While Indigenous communities in the Istmo of Tehuantepec as well as throughout many parts of the Mexican Yucatan expressed their rejection of these megaprojects, with a participation of less than one percent of the population, these two projects were approved by “popular consultation.” Afterwards, on December 16th, with the presence of representatives of twelve Mayan groups from the region, AMLO participated in a folkloric ceremony, a cringe-worthy cultural stunt, asking Mother Earth for her consent in the construction of the new Train Maya. This was an insulting act to the communities in the region who have long organized in defense of their territory and their traditional political and cultural practices. It was particularly insulting as the very nature of the Train Maya project, is directly opposed to the communal and territorial forms of organization of Indigenous communities in the region. This farcical ceremony has followed a series of offensive acts of cultural appropriation engaged by AMLO, seeking to portray his commitment to Indigenous communities and legitimize his projects of dispossession.
The third “popular consultation” staged by the AMLO administration, took place amidst stiff resistance and much discontent, following the state-sanctioned killing of Samir Flores, a cowardly act clearly meant to plant fear in those who have the courage and dignity to defend their territories. The vote was simple: “Do you agree with the initiation of operations of the PIM and the thermoelectric plant of Huexca belonging to the CFE? Yes or no.” With both rage and dignity, the people weren’t having it.
In the communities of Temoac and Amayuca, community members burned voting booths, expressing their committed resistance to the Huexca thermoelectric plant, along with the farcical consultation seeking to legitimize it. In the communities of Huexca and Hueyapan, the people met in assemblies following their traditional forms of decision-making where the community assembly is the maximum organ of decision-making power. Both communities rejected the installation of voting booths in their territories, declaring their rejection of the megaproject through community and collective decision-making. Members of the People’s Front in Defense of the Land and Water traveled through various municipalities in the region to sabotage the voting booths for the consultation, complementing their resistance with the chant: “Samir lives, the struggle continues.” Other communities who are to be directly affected by the project refused to allow the installation of the voting booths for the “popular consultation” declaring from the outset the consultation to be a sham, and committing themselves to resist the project regardless of the outcome of the vote.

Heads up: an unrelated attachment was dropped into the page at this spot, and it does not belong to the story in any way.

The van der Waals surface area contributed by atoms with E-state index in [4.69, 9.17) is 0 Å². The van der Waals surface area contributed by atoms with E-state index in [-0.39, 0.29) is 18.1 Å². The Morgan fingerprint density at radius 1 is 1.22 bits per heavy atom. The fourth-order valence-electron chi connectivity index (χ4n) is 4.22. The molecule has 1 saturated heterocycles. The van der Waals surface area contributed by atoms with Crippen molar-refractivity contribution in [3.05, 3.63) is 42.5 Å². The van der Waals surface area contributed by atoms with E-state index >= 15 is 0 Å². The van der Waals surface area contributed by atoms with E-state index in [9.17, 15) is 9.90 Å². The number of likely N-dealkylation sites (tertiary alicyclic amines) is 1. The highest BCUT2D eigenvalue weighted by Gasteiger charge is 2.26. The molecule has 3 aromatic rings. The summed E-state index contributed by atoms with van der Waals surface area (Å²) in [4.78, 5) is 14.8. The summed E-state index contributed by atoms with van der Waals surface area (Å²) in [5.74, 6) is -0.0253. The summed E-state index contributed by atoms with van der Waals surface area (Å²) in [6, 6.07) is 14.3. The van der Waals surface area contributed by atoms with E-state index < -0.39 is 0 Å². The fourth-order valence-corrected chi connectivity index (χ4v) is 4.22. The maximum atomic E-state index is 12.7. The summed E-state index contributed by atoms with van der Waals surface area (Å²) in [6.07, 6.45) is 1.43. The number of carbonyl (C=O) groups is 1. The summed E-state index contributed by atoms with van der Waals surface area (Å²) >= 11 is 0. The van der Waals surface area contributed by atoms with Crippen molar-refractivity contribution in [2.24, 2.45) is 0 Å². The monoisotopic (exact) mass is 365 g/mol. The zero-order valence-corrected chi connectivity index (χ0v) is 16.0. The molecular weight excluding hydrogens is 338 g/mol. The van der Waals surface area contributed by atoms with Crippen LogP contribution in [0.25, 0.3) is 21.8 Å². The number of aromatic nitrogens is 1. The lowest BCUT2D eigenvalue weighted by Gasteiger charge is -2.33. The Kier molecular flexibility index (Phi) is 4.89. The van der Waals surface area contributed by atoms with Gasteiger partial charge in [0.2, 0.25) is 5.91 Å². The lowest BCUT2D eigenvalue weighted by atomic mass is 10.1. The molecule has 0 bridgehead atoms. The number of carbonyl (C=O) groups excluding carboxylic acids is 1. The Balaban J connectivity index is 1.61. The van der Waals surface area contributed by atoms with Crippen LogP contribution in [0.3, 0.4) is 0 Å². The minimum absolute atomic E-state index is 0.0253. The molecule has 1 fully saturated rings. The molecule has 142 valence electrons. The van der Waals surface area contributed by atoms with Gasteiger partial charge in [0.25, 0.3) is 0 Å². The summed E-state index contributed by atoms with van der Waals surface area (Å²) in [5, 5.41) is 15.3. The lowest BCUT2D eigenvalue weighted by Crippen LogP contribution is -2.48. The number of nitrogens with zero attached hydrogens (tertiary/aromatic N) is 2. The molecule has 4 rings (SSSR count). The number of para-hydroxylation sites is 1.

One day after the “popular consultation,” AMLO announced the results: 59.5 percent in favor, approving the initiation of the operation of the thermoelectric plant. In the “popular consultation,” a supposed 55,715 people participated with their vote—a small fraction of the different populations across the three states that were meant to participate in the decision. The grand majority of participants were people who live in communities that are not to be directly affected by the PIM megaproject, while those who are to be affected, generally refused to participate in the farcical consultation.
In typical fashion, AMLO declared the vote to be a democratic success as the people themselves making the decision that will affect the future of the country. In an insult to Indigenous communities in Mexico who actually engage in power as a service to their communities, AMLO went to far as to declare the “poplar consultation” an act of mandar-obediciendo, or leading by obeying the people. Once again, AMLO was legitimizing projects of capital accumulation with the disguise of democracy.